The Courier News from Blytheville, Arkansas on June 17, 1968 · Page 6
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The Courier News from Blytheville, Arkansas · Page 6

Blytheville, Arkansas
Issue Date:
Monday, June 17, 1968
Page 6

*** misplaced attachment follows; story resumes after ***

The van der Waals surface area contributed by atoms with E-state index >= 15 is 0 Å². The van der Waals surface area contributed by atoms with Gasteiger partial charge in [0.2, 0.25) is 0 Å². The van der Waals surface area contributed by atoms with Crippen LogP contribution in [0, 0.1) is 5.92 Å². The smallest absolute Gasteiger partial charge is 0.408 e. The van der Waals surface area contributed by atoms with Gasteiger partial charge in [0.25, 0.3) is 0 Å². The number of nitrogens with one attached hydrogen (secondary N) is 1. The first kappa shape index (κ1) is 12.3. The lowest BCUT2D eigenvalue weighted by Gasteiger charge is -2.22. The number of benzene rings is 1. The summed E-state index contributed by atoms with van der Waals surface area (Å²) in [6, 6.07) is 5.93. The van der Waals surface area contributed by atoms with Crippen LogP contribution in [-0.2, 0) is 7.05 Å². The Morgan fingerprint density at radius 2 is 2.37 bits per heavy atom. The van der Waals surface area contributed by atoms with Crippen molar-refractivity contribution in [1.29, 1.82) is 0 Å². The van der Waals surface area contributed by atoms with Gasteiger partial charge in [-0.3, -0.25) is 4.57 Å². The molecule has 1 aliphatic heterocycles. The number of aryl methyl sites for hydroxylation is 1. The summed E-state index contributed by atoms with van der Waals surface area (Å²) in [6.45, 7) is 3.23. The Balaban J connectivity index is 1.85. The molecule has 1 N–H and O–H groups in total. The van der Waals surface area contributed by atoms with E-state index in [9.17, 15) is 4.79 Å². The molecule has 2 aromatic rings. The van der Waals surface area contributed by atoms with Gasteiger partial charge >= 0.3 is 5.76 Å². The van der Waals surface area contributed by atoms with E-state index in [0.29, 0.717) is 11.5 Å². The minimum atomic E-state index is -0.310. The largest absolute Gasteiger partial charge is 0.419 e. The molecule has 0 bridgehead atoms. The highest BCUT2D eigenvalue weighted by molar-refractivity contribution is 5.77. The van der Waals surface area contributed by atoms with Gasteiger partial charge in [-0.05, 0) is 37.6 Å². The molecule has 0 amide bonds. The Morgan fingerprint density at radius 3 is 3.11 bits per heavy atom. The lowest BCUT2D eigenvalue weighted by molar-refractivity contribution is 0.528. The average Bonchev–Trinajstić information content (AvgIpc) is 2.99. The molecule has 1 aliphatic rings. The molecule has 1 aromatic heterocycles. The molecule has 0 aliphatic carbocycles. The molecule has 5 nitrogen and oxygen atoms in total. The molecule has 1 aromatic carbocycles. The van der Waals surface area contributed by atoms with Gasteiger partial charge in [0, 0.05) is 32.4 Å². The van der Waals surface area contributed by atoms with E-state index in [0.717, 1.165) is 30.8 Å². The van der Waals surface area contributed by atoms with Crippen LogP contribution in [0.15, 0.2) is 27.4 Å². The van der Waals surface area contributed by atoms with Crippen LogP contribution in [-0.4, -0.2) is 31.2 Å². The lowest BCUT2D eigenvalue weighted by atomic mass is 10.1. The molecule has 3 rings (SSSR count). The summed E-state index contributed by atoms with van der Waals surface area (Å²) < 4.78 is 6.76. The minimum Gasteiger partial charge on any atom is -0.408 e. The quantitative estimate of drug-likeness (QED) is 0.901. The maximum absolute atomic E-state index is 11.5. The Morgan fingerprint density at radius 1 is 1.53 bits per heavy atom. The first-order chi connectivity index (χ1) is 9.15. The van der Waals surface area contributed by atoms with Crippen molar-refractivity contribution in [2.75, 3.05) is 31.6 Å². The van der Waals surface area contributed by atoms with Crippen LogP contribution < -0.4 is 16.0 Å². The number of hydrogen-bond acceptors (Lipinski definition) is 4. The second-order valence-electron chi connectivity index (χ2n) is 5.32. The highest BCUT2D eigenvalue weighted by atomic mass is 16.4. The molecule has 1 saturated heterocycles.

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Ruww -wiwts The National Mind The human personality has a positive genius for equating those things which are unpleasant with those things which it dislikes and distrusts. No better example is at hand than the rationale on the Robert F. Kennedy murder which holds the United States Supreme Court responsible for this misdeed. It is the Supreme Court, after all, which has encouraged the violation of laws for so long and you just shouldn't be surprised, now should you, that the Supreme Court now has led our nation to murder? This overlooks the fact that even as this idea was being promulgated, the United States Supreme Court was strengthening the hand of the nation's police by upholding their rights of arrest in and on the open streets. '* Last week from Congressman E. C. Gainings' office came a puzzling- news letter which was headed, "Law and Order vs. Riots, Peace Marches, and the War on Poverty." The implication is clear: one may favor law and order or one may stand on the side of the War on Poverty but one, obviously, must make a choice. The good Congressman's letter fails to make any real points to the effect that the War on Poverty is a contributing factor to rioting . . .or for that matter, it fails to connect peace marches with law and order, or the absence thereof. The point is not to disagree with Congressman Gathings' monograph on America. It is to disagree with decisions, no matter how correct they may or may not be, which are arrived at through faulty chain-of-fools reasoning. Certainly, let's face it, many people don't like the Supreme Court and they don't like it because it opened America's school and business doors to all Americans, especially to Negroes. Okay. It is honest to admit this. It is dishonest and self-deceiving to attempt to go one up on the Supreme Court by suggesting it is responsible for murder. If we must dislike the Supreme Court, then we must dislike it. But not for the wrong reasons. Certainly, many so-called "peace marchers" are distasteful people. We may abhor them simply on that ground. It is not necessary that they be accused of things they are incapable of. In short, let Amercians begin thinking with the same good judgment they have used in the exercise of their considerable business talents. This is a sophisticated nation. When its processes of dialogue approach this degree of sophistication then it will have a healthier national mind. To Young to . A funny thing happened out at Nevada Boys State last week. The editor of the Boys State newspaper reasoned that since gambling was legal in Nevada, delegates to Boys State should be allowed to gamble, too. Well, at that, this beats the Arkansas philosophy of other years: Since gambling ; j illegal, adults may gamble in Hot Springs and selected places and children may not. o/ We're Recreationally Deprived The Bootheel area is in serious need of addilional recrealional areas and parks to meet the growing desire of residents for more and more outdoor living. This area has long lacked the kind of recreational spots that have been developed in other parls of the state and for population segments much smaller than the Bootheel's. Not only are parks and recreational spols needed to meet the demands of citizens, they are needed to make this area more attractive for new industry, new commercial development and new population growth. The state of Missouri, recognizing this desire on the part of all citizens for additional outdoor-living areas hat developed the State Inter-Agency Council for Outdoor Recreation, made up of ths heads of 13 slat* igeuciaif. to blip communities snd areas such as the Bootheel develop new parks and recreational spots. The federal government, too, is assisting in this program, and grants for up to one-half the cost of land acquisition, are available with a little patience, hard work and determination on the part of local citizens. We are hopeful that some agency, organization or group of organizations in the Bootheel can begin to move into this void and develop some badly-needed facilities. Most certainly such a project would receive enthusiastic backing from recreationally-deprived citizens in this area. Let's begin to think how we can meet the needs of citizens in this- area through the development of an outstanding park and recreational area. Such a project deserves high priority in the Bootheel.—Daily Dunk- Un Democrat (KenneU, Mo.) Husband's Jog Pal Too Fast for Her? DEAR ABBY: This woman my husband jogs with is beginning to worry me. She isn't even a neighbor. She drives five miles every morning (and at 7 o'clock!) just to jog with my husband. Don't tell me to jog with them. I'm no jogger. Do you think I have anything to worry about? JOGGER'S WIFE DEAR WIFE: Not as long as tbey keep jagging. DEAR ABBY: My husband and I have been married for 13 years, and our problem is his brother who .lives in another state. Every summer this brother (single) comes to "visit" us for a whole month. We do not invite him, and he doesn't ask if it's okay for him to come. He has his moth er write and teil iis when to expect him. My husband and I would like to put an end to his visits because we don't enjoy his company that much. In fact, he is a real pain in the neck. We're afraid if we don't d» it right his mother and the rest of the family will think we are inhospitable. One year when we were expecting our oldest daughter and her new-born baby, we wrote and told him we couldnt have him at that time, but he came anyway and just sat around to be cooked for and waited on. Can you help us? NO NAME, PLEASE DEAR NO: YES! Write and tell him that it is not convenient for you to have him THIS SUMMER. It may seem cold and inhospitable, but feeling as you do it's better than having a "guest" of his description sitting around for a month. DEAR ABBY: I just read something in your column that hit me close to home. 'You said, "If parents want to be noble and stay together because of the kids, they should be a little more noble and not let the kids know it. It makes them feel guilty." Abby, parents whs stay together because of the kids can't hide it. The kids know something is wrong. You see, our parents had this crazy 75 Years Age —In B/ythevi/fe A new high and the year'* highest low constituted the latest chapter in the weather proceedings in Blytheville as th« weather man's thermometer scaled the mercury to 103 degrees and then couldn't fall lower than 82 degrees. Invitations for bids on construction of two buildings of BIytheville's reactivated air base will start being issued June 26 and work is to start by August 10, it was announced by the Corp of Engineers in Little Rock today. Mr. and Mrs. J. C. Ellis Jr.. and Mr.'and Mrs. Frank Seay are spending several days in Biloxi. Louis Isaacs left yesterday for New York City where his will attend the Kiwanis International Convention. idea that they owed it to us to put up a front, I guess you would call It, and stay togeh- er unil w« were grown. W« knew they didn't really lov* each other. Well, 4 years age they got the divorce they should have gotten long before. Since then, we have all been much happier. We spend time with both our parents. Dad is remarried and is very happy. Mom is going with someone and it looks serious. If they had waited until we were all grown it might have been too late for them to build another life for themselves. I am 18 and a freshman in college, and the two younger ones are in high and junior high. I can't speak for all kids, but I know this way is better for us. Parents shouldn't feel that they have to sacrifice their own happiness for their kids. HAPPIER NOW DEAR ABBY: That woman who complained because she got an electric dishwasher fof Mother's day really got my goat. I don't hav« one and I'm not complaining becaust I hav* two good strong hands with which to wash my dishes. That's more than I can say for sister who is so crippled with arthritis sh« can hardly bend her fingers, poor dear soul. NO COMPLAINTS Everybody has a problem. What's yours? For a personal reply write to Abby, Box 69700, Los Angeles, Cal., S0069 and enclose a stamped, self- addressed envelope. For Abby's booklet, "How To Have A Lovely Wadding," send $1.00 to Abby, Box 69700, Los Angeles, Cal., 90069. , BlytbevUle (Ark.) Courier Page Six Monday, June 17,1968 WELUSOLONS, ROY... I'M OFF TO CAMPJ TH0 "/EAR I'M IN CHARGE OF A TENT... I'M ALMOST LIKE A I LOVE 60M<5 TO CAMP. FOR A 6IRL LIKE ME, IT'S THE NEXT BEST THIN6 TO BBN6 IN TH£ INFANTS '. Show/beat by dick kleiner Kleiner J LONDON (NBA) Most of "Otey" is being shot on locations around London. will give this film - the first production of Harry Cohn's nephew, Bruce Cohn Curtis a realistic flavor. They were shooting in front of the .wilding in Acton, in West London, where residents of that area go for their driving tests. All the kids in the area had gathered in Bromyard Avenue to watch the fun. '•Is this an X film?" the kids asked. X films are those which children are not permitted to see. "No, you can see it," the film people answered. "Do you think you will?" "If my mum gives me the money," one boy replied. Dick Clement, the director, had taken his own driving test right there. He had applied for a scooter license and the inspector told him to drive around the block — "and somewhere I'll pop out and you'll have to show me an emergency stop." So Dick got on his scooter and drove around the block, but the inspector never popped out. It turned out he had popped out — in front of some innocent scooter. Bruce Cohn Curtis is understandably excited about this picture. Although born to the purple, he had come up through the ranks — working on many television shows in Hollywood. Now, at 25, he had put together "Otley" and had gotten Torn Courtenay and Romy Schneider as his stars. "I will go back to Hollywood" he says. "I have to — it's my heritage. But I want to do :'t the right way. I've bought a western and hope I'll be ready to do it in California sometime in '63." It's obvious that he is working hard on "Otley." He's around the set continually and all the old pros seem to have a great respect for his opinion, and for him as a person. Between takes, they woud gather around him and talk, sipping tea and nibbling bacon sandwiches. During one of these sessions, the soundman adjusted a radio microphone -aTO ii.nd Courts nay'i neck. Radio mikes, thi soundman said, are tricky. He told how the previous day he had them on two actors. One was wearing a woolen tie and that was O.K., but the other had on a silk tie and the silk rubbing over the mike made an intolerably scratchy noise. "Even hairy chests make The Doctor Says - by wayne g. brandstadt, m.d. - Q — I have a hernia in the groin. Can it be cured with drugs? A — No. Surgical repair is the only cure. Q — My doctor told me six months ago I had an inguinal hernia. I had my uterus removed four months ago and I feel fine except for mild pains in the rupture. Should.! have it repaired now or later? A — Because there is always some danger that the intestinal loop in your hernia will become strangulated (prevented from slipping back into your abdominal cavity) it is best not to delay the operation. Q — My brother-in-law has a big double hernia. Could this cause pains in his left foot? A — I would suspect some Other cause than the hernias. Q — I had a groin hernia repaired 10 weeks ago. Why does the incision still hurt so * 1MI ty HI*, '«• "NO-NO-rMW V«A» « 'Militant BOBvWtflf/ not 'vlotort nonmititant'/" Brandsfedt bad? What will make the pain go away? A — The pain in an incision normally clears up after three or four days. When it doesn't, one must suspect (1) inflammation due to a foreign body reaction or infection, (2) undue pressure from within, or (4) interference with the local bload supply. The cause should bs found and eliminated. Q — Are hernias hereditary? My cousin says his brother and four of his children had to be operated on for this. A — Hernias of all types are tery common. They are caused • by a weakness in the abdominal wall (groin, navel or diaphragm) which may well be inherited although I know of no study that would support this Idea. Q — I know a woman, «S, who has a large umbilical hernia. Her doctor says he cannot operate because she is So obese. It will take several months for her to reduce. Will she need some sort of truss or support until she can be operated en? A — This type of hernia is rare in adults. When it occurs it should be repaired surgically. It is desirable, but not necessary, for the victim to lose weight first. This can be done rapidly by going on a complete fast (nothing by mouth but water) in the hospital for a couple of weeks. Q — I have had a wen on the back of my head for years. Should t have it removed? Would this be much of an operation? A - If it doesn't bother you In any way, I would leave it alone. If it gets in yeur way or becomei infected, it should b« removed. This js a minor sper- •tioft. noise," the soundman said, "Sean Connery has the worst. He has wiry hair on his chest and we just can't use a radio mike on him." Courtenay is excited about "Otley," too, because it is a comedy and, heretofore, he's been categorized as a very dramatic actor. He welcomes the change of pace. "I love comedy," Courtenay gays. "And I must give, ths credit to Bruce Curtis for seeing, me in thjs part. Nobody else ever thought of me for a comedy film. In August, Courtenay will play "Hamlet" # the Edinburgh Festival. He'li do nothing between the end ef "Otley" and that major venture. "I'll just keep the time clear," he says. "And I'm not talking about 'Hamlet' very much. I think it's a mistake! for an actor to advertise it when he tries something big like that." THE BIFTHETCLia COURJEE NEWb THE COURIER NEWS CO. HAKRY W. HA1NES, 1928-88 HARRY A. HAINES Editor-Publisher QKNE AUSTIN Advertising Manager Ilia national AdTirtlfetac " Representative '"• Wallace Wltmer Co. New Yoife, ' nhloaeo Catrolt, Atlanta, MempV* Second-Glass, postage paid at BlythiTllle, 4rS~ HembK or the Associated Prea* SCBSORIPTION RATKh By carrier-la the city of Ul;tb*> flU* or "any suburban town wherit •jirrlir service Is m.-dntilbed 356 cm week. $1.50 per month. Bj mill within a radius oj 10 mll». 18.00 per jeai, KM lor aw ownthi. $3.0" tor.tbreu months, W mall, ouftlda 5j mllea radius SISJS per year payable la advanci. Jla'l subscriptions are not secant- ed In towns and cities where The Courlev. News carrier servlc* ' la BSlntatBtd «•" "ubicnpUos« in P.J.SI. in nlvence. •»««••«•. HOtE: Th« Courier Mm tnuim no responsibility for photogr$#u Garden's Irrigation According to the Book of Genesis in the Bible, a river flowed out of Eden to water the Garden of Eden, and there it divided and became four rivers. Their name* are Pishon, Gihon, HI* dekel and tot Euphrates.